What might some foreign actors try do to present themselves in social media environments as U.S. persons or U.S. organizations as a way to present their stories and their narratives that are based on misinformation or disinformation, trying to skew people's perspectives?

I can sympathize with a lot of Americans who don't know what to believe when they look at their news feeds on their mobile devices. Which one should I believe, and which one should I not? It's tough, and that can influence the electorate's views and distort elections.

What should be the biggest lesson learned from the 2016 presidential election?

Nobody should doubt that the Russians are going to continue their efforts to influence U.S. politics, and they're going to use that digital environment as a means to influence U.S. politics. But also, the Russians do that with a lot of other countries around the world. I think they would much prefer to shape political developments in countries insidiously through various digital and non-military means than rolling tanks across borders.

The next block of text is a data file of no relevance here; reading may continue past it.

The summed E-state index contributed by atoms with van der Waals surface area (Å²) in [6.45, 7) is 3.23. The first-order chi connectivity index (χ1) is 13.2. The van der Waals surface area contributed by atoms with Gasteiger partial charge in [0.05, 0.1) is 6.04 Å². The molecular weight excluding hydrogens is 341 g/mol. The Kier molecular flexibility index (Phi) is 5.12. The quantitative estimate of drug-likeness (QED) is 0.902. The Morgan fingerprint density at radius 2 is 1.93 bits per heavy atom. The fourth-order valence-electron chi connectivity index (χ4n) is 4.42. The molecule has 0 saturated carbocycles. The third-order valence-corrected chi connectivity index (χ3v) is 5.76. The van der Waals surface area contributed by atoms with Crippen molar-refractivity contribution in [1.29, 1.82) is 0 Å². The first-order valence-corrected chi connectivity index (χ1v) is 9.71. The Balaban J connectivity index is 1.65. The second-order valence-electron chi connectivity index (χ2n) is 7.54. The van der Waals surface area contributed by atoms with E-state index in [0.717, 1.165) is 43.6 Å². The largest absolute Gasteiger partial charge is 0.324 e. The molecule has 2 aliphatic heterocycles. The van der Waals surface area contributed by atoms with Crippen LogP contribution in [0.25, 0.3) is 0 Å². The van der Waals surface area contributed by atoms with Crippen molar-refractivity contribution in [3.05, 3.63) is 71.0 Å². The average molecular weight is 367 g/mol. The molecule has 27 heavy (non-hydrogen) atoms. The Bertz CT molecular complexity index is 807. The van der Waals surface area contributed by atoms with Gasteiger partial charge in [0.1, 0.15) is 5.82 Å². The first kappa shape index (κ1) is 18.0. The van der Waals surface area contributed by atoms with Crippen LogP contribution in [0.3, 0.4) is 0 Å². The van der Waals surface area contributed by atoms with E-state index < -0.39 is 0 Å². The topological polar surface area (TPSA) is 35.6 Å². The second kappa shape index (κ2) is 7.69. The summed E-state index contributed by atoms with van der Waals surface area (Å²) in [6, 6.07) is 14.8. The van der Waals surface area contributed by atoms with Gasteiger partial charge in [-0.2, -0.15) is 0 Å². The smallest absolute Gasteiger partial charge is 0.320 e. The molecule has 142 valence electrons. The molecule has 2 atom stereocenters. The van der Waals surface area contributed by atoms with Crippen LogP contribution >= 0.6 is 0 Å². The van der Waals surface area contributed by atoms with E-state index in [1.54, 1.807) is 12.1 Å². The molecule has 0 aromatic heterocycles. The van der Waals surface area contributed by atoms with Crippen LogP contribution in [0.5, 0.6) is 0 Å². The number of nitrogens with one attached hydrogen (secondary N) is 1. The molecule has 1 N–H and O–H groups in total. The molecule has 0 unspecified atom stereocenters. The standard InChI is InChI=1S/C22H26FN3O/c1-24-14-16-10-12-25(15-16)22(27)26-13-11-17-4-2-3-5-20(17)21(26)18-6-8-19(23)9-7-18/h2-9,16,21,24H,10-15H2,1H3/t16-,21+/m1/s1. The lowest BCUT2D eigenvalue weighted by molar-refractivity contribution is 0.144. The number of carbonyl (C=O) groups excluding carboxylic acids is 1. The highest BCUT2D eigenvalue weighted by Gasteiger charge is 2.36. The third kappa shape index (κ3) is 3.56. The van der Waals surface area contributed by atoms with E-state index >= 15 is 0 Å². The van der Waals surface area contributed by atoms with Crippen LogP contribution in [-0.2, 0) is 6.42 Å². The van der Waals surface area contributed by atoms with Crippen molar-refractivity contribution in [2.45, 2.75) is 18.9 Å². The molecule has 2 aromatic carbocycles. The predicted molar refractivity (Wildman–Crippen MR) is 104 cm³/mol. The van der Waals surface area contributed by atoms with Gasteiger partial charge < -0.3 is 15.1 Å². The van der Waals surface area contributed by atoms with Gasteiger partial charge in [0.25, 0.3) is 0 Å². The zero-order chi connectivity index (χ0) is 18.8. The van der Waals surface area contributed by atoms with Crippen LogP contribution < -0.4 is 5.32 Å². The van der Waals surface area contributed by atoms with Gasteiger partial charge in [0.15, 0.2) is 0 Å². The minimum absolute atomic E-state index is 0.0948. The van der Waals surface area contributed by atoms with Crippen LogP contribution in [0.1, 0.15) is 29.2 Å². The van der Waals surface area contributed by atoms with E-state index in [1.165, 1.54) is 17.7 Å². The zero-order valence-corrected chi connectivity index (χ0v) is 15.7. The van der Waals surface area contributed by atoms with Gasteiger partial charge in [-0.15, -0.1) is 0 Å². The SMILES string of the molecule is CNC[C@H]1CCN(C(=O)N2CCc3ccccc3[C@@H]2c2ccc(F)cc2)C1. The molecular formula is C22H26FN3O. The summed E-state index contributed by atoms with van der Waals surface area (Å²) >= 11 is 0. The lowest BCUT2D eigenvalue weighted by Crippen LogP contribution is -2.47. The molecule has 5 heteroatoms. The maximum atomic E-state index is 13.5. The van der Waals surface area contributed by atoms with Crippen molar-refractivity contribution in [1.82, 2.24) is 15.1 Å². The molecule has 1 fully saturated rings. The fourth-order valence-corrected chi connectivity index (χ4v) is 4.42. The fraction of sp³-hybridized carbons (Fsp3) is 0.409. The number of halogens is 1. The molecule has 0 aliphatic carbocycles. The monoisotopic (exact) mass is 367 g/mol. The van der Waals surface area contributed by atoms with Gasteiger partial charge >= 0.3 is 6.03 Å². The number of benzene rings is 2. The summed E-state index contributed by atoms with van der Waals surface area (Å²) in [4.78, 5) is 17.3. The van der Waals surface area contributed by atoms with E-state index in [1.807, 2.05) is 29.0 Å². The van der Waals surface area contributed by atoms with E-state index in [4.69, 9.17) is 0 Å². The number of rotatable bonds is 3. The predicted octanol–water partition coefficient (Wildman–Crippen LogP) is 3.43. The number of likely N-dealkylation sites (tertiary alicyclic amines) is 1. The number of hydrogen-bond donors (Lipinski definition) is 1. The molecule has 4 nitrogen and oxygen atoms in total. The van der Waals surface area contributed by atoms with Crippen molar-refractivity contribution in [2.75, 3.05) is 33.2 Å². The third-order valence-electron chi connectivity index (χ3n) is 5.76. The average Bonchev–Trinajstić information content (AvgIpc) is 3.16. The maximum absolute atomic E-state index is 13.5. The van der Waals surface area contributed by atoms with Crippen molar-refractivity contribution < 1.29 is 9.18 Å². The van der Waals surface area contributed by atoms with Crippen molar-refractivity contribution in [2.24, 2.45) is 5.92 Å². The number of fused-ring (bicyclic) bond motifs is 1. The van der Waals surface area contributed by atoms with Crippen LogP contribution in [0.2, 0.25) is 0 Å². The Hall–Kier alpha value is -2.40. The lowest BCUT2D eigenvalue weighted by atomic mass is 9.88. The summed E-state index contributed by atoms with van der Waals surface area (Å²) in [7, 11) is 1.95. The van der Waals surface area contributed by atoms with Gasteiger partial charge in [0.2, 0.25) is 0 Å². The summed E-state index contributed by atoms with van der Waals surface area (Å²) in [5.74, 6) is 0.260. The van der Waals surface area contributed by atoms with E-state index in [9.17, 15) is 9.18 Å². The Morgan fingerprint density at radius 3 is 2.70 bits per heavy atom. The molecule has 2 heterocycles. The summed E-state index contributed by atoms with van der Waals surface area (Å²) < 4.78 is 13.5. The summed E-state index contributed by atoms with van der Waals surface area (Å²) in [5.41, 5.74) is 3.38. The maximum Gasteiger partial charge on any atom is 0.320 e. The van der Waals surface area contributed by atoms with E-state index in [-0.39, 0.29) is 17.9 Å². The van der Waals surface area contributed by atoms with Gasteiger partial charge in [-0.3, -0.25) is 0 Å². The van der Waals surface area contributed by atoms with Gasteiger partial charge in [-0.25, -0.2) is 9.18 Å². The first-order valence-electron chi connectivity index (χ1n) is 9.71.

The Russian interference is also more symptomatic of the broader concerns about just how exploitable that digital environment is to a variety of malicious actors, whether they be foreign or domestic. To me, it should have been a clarion call for the government and the private sector to seriously tackle these problems. I'll harken to the call for an independent commission.

This environment, the digital environment, is exploding in terms of its breadth and its capabilities, and will continue to when we go to increasing automation, artificial intelligence, machine learning. And it holds tremendous potential, but it also holds tremendous challenges.


What is the biggest cybersecurity concern that keeps you awake at night?